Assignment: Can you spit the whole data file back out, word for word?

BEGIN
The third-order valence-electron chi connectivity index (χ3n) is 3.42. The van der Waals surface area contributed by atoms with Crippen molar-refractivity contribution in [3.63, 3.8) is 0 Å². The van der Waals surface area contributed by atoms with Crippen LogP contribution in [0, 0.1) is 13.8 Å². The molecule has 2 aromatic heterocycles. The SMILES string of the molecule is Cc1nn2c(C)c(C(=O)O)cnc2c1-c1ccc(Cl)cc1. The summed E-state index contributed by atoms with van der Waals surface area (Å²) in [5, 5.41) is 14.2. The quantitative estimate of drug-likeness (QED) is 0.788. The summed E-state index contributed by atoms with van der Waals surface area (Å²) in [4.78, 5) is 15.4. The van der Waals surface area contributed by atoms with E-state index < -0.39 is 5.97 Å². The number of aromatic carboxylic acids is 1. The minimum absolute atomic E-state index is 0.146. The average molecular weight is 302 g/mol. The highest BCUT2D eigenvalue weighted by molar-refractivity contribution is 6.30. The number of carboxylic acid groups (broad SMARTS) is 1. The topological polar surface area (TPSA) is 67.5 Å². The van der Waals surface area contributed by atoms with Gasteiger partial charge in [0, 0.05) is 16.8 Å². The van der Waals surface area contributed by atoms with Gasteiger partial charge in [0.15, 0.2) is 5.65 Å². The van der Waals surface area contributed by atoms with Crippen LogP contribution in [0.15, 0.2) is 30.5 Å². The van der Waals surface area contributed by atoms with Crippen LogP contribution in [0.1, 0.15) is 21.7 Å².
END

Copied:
The third-order valence-electron chi connectivity index (χ3n) is 3.42. The van der Waals surface area contributed by atoms with Crippen molar-refractivity contribution in [3.63, 3.8) is 0 Å². The van der Waals surface area contributed by atoms with Crippen LogP contribution in [0, 0.1) is 13.8 Å². The molecule has 2 aromatic heterocycles. The SMILES string of the molecule is Cc1nn2c(C)c(C(=O)O)cnc2c1-c1ccc(Cl)cc1. The summed E-state index contributed by atoms with van der Waals surface area (Å²) in [5, 5.41) is 14.2. The quantitative estimate of drug-likeness (QED) is 0.788. The summed E-state index contributed by atoms with van der Waals surface area (Å²) in [4.78, 5) is 15.4. The van der Waals surface area contributed by atoms with E-state index < -0.39 is 5.97 Å². The number of aromatic carboxylic acids is 1. The minimum absolute atomic E-state index is 0.146. The average molecular weight is 302 g/mol. The highest BCUT2D eigenvalue weighted by molar-refractivity contribution is 6.30. The number of carboxylic acid groups (broad SMARTS) is 1. The topological polar surface area (TPSA) is 67.5 Å². The van der Waals surface area contributed by atoms with Gasteiger partial charge in [0, 0.05) is 16.8 Å². The van der Waals surface area contributed by atoms with Gasteiger partial charge in [0.15, 0.2) is 5.65 Å². The van der Waals surface area contributed by atoms with Crippen LogP contribution in [0.15, 0.2) is 30.5 Å². The van der Waals surface area contributed by atoms with Crippen LogP contribution in [0.1, 0.15) is 21.7 Å².